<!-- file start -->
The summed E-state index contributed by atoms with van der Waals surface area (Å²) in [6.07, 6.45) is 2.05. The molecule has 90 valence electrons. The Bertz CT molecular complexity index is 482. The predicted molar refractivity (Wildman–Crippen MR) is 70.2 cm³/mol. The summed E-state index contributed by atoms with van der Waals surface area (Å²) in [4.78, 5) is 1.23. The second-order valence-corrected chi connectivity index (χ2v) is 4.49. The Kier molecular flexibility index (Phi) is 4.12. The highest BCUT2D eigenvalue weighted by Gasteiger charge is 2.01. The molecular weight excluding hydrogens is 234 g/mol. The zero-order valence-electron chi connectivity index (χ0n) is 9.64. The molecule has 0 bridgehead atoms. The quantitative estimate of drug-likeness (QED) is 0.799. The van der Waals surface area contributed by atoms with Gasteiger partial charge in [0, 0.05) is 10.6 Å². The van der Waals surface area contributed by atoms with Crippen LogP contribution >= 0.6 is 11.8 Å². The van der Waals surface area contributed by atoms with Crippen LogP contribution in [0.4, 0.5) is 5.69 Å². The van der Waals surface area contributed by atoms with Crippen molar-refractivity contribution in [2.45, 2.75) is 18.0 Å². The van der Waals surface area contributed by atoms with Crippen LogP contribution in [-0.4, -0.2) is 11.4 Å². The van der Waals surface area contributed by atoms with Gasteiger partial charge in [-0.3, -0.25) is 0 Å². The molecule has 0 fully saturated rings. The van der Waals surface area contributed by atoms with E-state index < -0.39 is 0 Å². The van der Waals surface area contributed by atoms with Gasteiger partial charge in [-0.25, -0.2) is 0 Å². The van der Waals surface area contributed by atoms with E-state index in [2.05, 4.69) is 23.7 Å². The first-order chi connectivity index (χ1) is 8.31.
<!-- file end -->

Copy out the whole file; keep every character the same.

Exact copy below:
The summed E-state index contributed by atoms with van der Waals surface area (Å²) in [6.07, 6.45) is 2.05. The molecule has 90 valence electrons. The Bertz CT molecular complexity index is 482. The predicted molar refractivity (Wildman–Crippen MR) is 70.2 cm³/mol. The summed E-state index contributed by atoms with van der Waals surface area (Å²) in [4.78, 5) is 1.23. The second-order valence-corrected chi connectivity index (χ2v) is 4.49. The Kier molecular flexibility index (Phi) is 4.12. The highest BCUT2D eigenvalue weighted by Gasteiger charge is 2.01. The molecular weight excluding hydrogens is 234 g/mol. The zero-order valence-electron chi connectivity index (χ0n) is 9.64. The molecule has 0 bridgehead atoms. The quantitative estimate of drug-likeness (QED) is 0.799. The van der Waals surface area contributed by atoms with Gasteiger partial charge in [0, 0.05) is 10.6 Å². The van der Waals surface area contributed by atoms with Crippen LogP contribution >= 0.6 is 11.8 Å². The van der Waals surface area contributed by atoms with Crippen LogP contribution in [0.4, 0.5) is 5.69 Å². The van der Waals surface area contributed by atoms with Crippen molar-refractivity contribution in [2.45, 2.75) is 18.0 Å². The van der Waals surface area contributed by atoms with Crippen LogP contribution in [-0.4, -0.2) is 11.4 Å². The van der Waals surface area contributed by atoms with Gasteiger partial charge in [-0.3, -0.25) is 0 Å². The molecule has 0 fully saturated rings. The van der Waals surface area contributed by atoms with E-state index < -0.39 is 0 Å². The van der Waals surface area contributed by atoms with Gasteiger partial charge in [-0.25, -0.2) is 0 Å². The van der Waals surface area contributed by atoms with E-state index in [2.05, 4.69) is 23.7 Å². The first-order chi connectivity index (χ1) is 8.31.